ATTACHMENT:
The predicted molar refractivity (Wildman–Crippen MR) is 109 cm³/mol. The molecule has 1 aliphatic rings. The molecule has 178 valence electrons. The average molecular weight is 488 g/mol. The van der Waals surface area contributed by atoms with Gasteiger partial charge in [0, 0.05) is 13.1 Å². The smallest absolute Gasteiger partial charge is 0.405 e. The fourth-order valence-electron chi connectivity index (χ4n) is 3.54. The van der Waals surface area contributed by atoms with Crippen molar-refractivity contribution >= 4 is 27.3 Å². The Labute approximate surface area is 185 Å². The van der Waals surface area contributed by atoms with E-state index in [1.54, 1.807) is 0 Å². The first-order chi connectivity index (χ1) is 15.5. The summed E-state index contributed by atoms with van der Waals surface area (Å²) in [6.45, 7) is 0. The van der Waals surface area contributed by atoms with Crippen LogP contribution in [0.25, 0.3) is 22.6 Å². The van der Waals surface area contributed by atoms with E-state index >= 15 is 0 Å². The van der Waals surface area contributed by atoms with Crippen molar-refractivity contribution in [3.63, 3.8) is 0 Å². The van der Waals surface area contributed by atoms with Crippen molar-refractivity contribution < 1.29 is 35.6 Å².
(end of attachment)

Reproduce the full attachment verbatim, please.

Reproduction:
The predicted molar refractivity (Wildman–Crippen MR) is 109 cm³/mol. The molecule has 1 aliphatic rings. The molecule has 178 valence electrons. The average molecular weight is 488 g/mol. The van der Waals surface area contributed by atoms with Gasteiger partial charge in [0, 0.05) is 13.1 Å². The smallest absolute Gasteiger partial charge is 0.405 e. The fourth-order valence-electron chi connectivity index (χ4n) is 3.54. The van der Waals surface area contributed by atoms with Crippen molar-refractivity contribution >= 4 is 27.3 Å². The Labute approximate surface area is 185 Å². The van der Waals surface area contributed by atoms with E-state index in [1.54, 1.807) is 0 Å². The first-order chi connectivity index (χ1) is 15.5. The summed E-state index contributed by atoms with van der Waals surface area (Å²) in [6.45, 7) is 0. The van der Waals surface area contributed by atoms with Crippen LogP contribution in [0.25, 0.3) is 22.6 Å². The van der Waals surface area contributed by atoms with E-state index >= 15 is 0 Å². The van der Waals surface area contributed by atoms with Crippen molar-refractivity contribution in [3.63, 3.8) is 0 Å². The van der Waals surface area contributed by atoms with Crippen molar-refractivity contribution < 1.29 is 35.6 Å².